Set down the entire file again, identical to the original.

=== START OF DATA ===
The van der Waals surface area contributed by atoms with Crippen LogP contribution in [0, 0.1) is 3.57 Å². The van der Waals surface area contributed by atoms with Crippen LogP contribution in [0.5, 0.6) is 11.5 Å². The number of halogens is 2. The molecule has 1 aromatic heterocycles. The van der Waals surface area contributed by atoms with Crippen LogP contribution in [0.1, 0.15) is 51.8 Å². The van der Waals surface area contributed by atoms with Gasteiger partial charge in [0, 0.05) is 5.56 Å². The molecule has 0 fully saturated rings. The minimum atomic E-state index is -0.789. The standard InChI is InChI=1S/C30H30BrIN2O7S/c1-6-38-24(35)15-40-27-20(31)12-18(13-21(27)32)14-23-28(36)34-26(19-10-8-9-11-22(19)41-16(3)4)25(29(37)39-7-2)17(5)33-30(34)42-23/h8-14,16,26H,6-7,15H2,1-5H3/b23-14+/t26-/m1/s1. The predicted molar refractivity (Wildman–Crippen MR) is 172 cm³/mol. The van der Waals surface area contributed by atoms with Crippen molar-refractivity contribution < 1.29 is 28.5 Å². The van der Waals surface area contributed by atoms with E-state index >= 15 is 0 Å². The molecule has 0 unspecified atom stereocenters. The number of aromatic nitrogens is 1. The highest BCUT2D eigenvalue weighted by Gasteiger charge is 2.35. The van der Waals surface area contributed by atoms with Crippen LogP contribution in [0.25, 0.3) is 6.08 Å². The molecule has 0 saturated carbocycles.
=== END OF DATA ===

The van der Waals surface area contributed by atoms with Crippen LogP contribution in [0, 0.1) is 3.57 Å². The van der Waals surface area contributed by atoms with Crippen LogP contribution in [0.5, 0.6) is 11.5 Å². The number of halogens is 2. The molecule has 1 aromatic heterocycles. The van der Waals surface area contributed by atoms with Crippen LogP contribution in [0.1, 0.15) is 51.8 Å². The van der Waals surface area contributed by atoms with Gasteiger partial charge in [0, 0.05) is 5.56 Å². The molecule has 0 fully saturated rings. The minimum atomic E-state index is -0.789. The standard InChI is InChI=1S/C30H30BrIN2O7S/c1-6-38-24(35)15-40-27-20(31)12-18(13-21(27)32)14-23-28(36)34-26(19-10-8-9-11-22(19)41-16(3)4)25(29(37)39-7-2)17(5)33-30(34)42-23/h8-14,16,26H,6-7,15H2,1-5H3/b23-14+/t26-/m1/s1. The predicted molar refractivity (Wildman–Crippen MR) is 172 cm³/mol. The van der Waals surface area contributed by atoms with Crippen molar-refractivity contribution < 1.29 is 28.5 Å². The van der Waals surface area contributed by atoms with E-state index >= 15 is 0 Å². The molecule has 0 unspecified atom stereocenters. The number of aromatic nitrogens is 1. The highest BCUT2D eigenvalue weighted by Gasteiger charge is 2.35. The van der Waals surface area contributed by atoms with Crippen LogP contribution in [0.25, 0.3) is 6.08 Å². The molecule has 0 saturated carbocycles.